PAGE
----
Asia-Pacific financial markets
The severe impact of the COVID-19 pandemic on the global economy continued through 2020 and 2021, and the Asia-Pacific region (APAC) was no exception.
Despite the many current challenges, justified optimism and robust business activity exists in the APAC lending markets, particularly in certain regions and types of transactions.
For Taiwanese banks and businesses looking for opportunities, here’s some information on where to focus your attention in the coming months.
Robust activity pockets for APAC transactions
Currently, APAC deals appear robust, although slower than in Q3 2020, when a combination of factors including a build-up of delayed deals, initial economic recoveries, fiscal and monetary policies accommodative and more openings for foreign capital – drives APAC transactions on the rise.1
During the first quarter of 2021, trading activity in the region remained relatively more subdued. The increase in COVID-19 cases with new variants, the slow roll-out of vaccination, and strict travel restrictions in many countries have all posed challenges for on-site due diligence and fair pricing of assets.2
In the APAC loan market (excluding Japan), values of syndicated and club loan agreements fell about 15% year-on-year to $ 332.5 billion in 2020, as COVID-19 dampened l ‘activity. This was especially true in the first half of 2020. However, unlike the overall decline in loan values, the M&A lending business had a good year in APAC, during which the value of unsupported M&A transactions ( excluding Japan) increased by 27%. to 39.1 billion US dollars in 2020.3
At the same time, APAC transaction volumes have already started to rebound in the first half of 2021. During this period, the total value of inbound and domestic transactions in Southeast Asia increased to $ 30.2 billion. , while the total value of outbound transactions in Southeast Asia rose 9.2 percent to $ 17.3 billion.4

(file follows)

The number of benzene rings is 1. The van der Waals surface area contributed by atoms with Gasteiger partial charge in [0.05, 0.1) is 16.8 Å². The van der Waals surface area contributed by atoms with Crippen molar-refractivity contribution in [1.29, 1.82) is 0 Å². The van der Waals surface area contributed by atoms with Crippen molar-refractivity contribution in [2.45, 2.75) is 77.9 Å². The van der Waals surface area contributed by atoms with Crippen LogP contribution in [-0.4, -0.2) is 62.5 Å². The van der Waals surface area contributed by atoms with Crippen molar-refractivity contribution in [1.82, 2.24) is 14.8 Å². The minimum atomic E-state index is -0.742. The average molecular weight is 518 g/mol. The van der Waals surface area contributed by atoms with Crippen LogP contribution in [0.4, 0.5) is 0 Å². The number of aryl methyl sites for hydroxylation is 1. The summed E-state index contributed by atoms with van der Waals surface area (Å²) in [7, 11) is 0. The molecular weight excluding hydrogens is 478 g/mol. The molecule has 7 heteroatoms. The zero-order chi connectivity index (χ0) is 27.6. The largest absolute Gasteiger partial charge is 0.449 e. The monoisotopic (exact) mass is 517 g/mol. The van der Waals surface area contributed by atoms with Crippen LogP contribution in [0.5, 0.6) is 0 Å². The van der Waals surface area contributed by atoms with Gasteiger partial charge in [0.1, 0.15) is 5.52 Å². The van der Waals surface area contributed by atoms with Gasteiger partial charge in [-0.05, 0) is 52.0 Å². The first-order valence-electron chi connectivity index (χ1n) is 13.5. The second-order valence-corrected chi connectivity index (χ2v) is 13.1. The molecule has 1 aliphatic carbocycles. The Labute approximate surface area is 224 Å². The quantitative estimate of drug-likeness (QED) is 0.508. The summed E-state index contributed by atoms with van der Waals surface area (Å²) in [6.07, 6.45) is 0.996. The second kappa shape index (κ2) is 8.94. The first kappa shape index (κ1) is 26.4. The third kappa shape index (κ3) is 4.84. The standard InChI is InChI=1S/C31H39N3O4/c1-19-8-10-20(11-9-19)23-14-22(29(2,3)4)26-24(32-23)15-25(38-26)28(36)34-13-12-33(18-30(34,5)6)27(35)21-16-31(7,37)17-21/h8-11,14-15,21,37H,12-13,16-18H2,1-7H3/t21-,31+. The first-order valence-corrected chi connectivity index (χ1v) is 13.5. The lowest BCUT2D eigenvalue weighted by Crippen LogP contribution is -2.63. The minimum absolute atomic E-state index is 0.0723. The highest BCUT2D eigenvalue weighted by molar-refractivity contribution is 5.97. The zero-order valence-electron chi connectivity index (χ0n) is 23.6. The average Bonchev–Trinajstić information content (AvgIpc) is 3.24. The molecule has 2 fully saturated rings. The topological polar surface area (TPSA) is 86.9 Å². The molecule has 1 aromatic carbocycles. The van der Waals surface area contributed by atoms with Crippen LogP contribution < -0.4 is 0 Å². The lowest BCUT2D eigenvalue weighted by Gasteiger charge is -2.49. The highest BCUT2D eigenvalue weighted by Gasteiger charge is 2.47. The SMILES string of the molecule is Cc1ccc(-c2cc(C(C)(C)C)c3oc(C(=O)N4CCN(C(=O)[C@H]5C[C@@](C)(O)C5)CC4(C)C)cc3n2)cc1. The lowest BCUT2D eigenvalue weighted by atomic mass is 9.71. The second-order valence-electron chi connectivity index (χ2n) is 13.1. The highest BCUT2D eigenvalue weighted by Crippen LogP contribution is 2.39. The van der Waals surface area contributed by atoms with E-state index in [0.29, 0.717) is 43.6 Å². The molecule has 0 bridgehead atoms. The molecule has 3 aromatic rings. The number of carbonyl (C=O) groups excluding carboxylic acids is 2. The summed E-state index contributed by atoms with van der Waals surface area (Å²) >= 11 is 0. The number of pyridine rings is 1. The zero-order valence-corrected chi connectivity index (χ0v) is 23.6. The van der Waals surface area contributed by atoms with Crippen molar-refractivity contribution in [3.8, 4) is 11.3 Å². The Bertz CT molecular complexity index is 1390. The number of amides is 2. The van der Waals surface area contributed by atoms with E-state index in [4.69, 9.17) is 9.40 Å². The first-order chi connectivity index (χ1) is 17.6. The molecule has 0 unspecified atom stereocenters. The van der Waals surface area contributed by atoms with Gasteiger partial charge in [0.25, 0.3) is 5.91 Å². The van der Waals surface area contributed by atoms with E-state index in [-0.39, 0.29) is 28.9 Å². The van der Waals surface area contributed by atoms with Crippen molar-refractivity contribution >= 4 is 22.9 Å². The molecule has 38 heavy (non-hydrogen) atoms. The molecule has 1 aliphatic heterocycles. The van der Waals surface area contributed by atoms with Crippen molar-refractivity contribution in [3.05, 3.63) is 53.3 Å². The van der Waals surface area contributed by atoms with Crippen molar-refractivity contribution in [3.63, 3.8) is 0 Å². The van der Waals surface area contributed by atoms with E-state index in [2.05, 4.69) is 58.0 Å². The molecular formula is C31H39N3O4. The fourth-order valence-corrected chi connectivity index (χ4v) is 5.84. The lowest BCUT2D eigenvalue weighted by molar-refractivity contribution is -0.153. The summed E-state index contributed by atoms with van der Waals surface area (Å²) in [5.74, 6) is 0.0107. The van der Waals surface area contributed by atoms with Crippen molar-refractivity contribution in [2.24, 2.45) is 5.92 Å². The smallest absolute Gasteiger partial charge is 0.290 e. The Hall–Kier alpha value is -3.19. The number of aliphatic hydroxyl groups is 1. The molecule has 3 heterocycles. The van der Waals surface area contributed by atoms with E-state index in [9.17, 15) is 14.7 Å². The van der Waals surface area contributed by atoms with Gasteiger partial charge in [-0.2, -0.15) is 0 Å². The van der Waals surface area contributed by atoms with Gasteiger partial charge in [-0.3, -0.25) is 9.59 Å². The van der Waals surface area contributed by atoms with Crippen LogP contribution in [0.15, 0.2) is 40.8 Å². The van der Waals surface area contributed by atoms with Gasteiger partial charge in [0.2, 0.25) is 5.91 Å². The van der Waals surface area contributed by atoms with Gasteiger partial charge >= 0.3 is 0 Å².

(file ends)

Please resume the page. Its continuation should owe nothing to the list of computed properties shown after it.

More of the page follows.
A boost to mergers and acquisitions for APAC credit activity
Unlike 2020, when the COVID-19 pandemic struck a blow to M&A activity in APAC and the overall economy, 623 M&A deals in APAC (excluding Japan) generated 119.4 billion US dollars in the first quarter of 2021 (as of March 22, 2021).5
Across APAC, M&A loan numbers have been boosted by mega-deals, such as the Indofoods / Pinehill transaction and Charoen Pokphand’s acquisition of US $ 10.6 billion of Tesco supermarkets in Thailand. and Malaysia announced in early 2020, which was funded by a US $ 7.24 billion bridging loan. .6
This increase in major M&A loan issuance occurred amid a decline in 2020 in the number of APAC M&A deals, which fell 7% year-on-year to 4,130 deals.7
APAC’s outbound mergers and acquisitions to the United States – historically a key source of opportunity for Asian banks – have been particularly hard hit, with deal values falling from US $ 75.5 billion in 2019 to $ 41 billion. , US $ 7 billion in 2020.8
On this basis, most lenders will continue to hope that domestic and outgoing APAC M&A activity will pick up, providing more lending opportunities in the market, and vaccine rollouts and travel restrictions. more flexibility will make it easier for traders to conduct future transactions. At the same time, APAC’s outbound activity to the United States could remain difficult, especially in light of growing tensions between the United States and mainland China over M&A transactions and acquisitions. financial and stock market regulations.9
Rebound in private equity activity in APAC
Private Equity (PE) sponsored deals are also making a comeback, especially exits, supported by more generous valuations. In the first quarter of 2021, PE outflows in 33 transactions generated $ 19.2 billion, the highest quarterly value since the third quarter of 2018. In addition, 90 PE buyback transactions were recorded for 18 , $ 7 billion, 25.4% more than in the same quarter in 2020 (although below the levels recorded in all other quarters of 2020).ten